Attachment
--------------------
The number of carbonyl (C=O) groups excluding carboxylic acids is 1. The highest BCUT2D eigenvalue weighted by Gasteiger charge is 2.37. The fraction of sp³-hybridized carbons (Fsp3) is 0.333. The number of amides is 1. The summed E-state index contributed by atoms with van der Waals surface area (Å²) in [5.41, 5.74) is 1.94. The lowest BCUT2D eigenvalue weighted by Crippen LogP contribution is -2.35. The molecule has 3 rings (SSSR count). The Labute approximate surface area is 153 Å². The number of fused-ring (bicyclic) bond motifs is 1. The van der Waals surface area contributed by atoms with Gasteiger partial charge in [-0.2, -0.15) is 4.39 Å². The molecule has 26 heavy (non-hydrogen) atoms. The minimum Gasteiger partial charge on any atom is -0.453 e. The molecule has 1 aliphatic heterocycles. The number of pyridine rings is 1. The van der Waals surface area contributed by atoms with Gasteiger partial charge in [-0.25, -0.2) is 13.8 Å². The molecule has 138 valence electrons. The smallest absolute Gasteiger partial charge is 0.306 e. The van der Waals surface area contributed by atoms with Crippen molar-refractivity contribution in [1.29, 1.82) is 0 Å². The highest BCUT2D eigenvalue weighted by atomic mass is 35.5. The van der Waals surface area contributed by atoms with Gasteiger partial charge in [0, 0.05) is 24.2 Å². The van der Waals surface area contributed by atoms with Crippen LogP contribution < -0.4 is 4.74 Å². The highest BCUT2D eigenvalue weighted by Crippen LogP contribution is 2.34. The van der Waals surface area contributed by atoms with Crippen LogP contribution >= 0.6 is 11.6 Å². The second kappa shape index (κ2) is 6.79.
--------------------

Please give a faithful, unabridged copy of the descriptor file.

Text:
The number of carbonyl (C=O) groups excluding carboxylic acids is 1. The highest BCUT2D eigenvalue weighted by Gasteiger charge is 2.37. The fraction of sp³-hybridized carbons (Fsp3) is 0.333. The number of amides is 1. The summed E-state index contributed by atoms with van der Waals surface area (Å²) in [5.41, 5.74) is 1.94. The lowest BCUT2D eigenvalue weighted by Crippen LogP contribution is -2.35. The molecule has 3 rings (SSSR count). The Labute approximate surface area is 153 Å². The number of fused-ring (bicyclic) bond motifs is 1. The van der Waals surface area contributed by atoms with Gasteiger partial charge in [-0.2, -0.15) is 4.39 Å². The molecule has 26 heavy (non-hydrogen) atoms. The minimum Gasteiger partial charge on any atom is -0.453 e. The molecule has 1 aliphatic heterocycles. The number of pyridine rings is 1. The van der Waals surface area contributed by atoms with Gasteiger partial charge in [-0.25, -0.2) is 13.8 Å². The molecule has 138 valence electrons. The smallest absolute Gasteiger partial charge is 0.306 e. The van der Waals surface area contributed by atoms with Crippen molar-refractivity contribution in [1.29, 1.82) is 0 Å². The highest BCUT2D eigenvalue weighted by atomic mass is 35.5. The van der Waals surface area contributed by atoms with Gasteiger partial charge in [0, 0.05) is 24.2 Å². The van der Waals surface area contributed by atoms with Crippen LogP contribution < -0.4 is 4.74 Å². The highest BCUT2D eigenvalue weighted by Crippen LogP contribution is 2.34. The van der Waals surface area contributed by atoms with Crippen LogP contribution >= 0.6 is 11.6 Å². The second kappa shape index (κ2) is 6.79.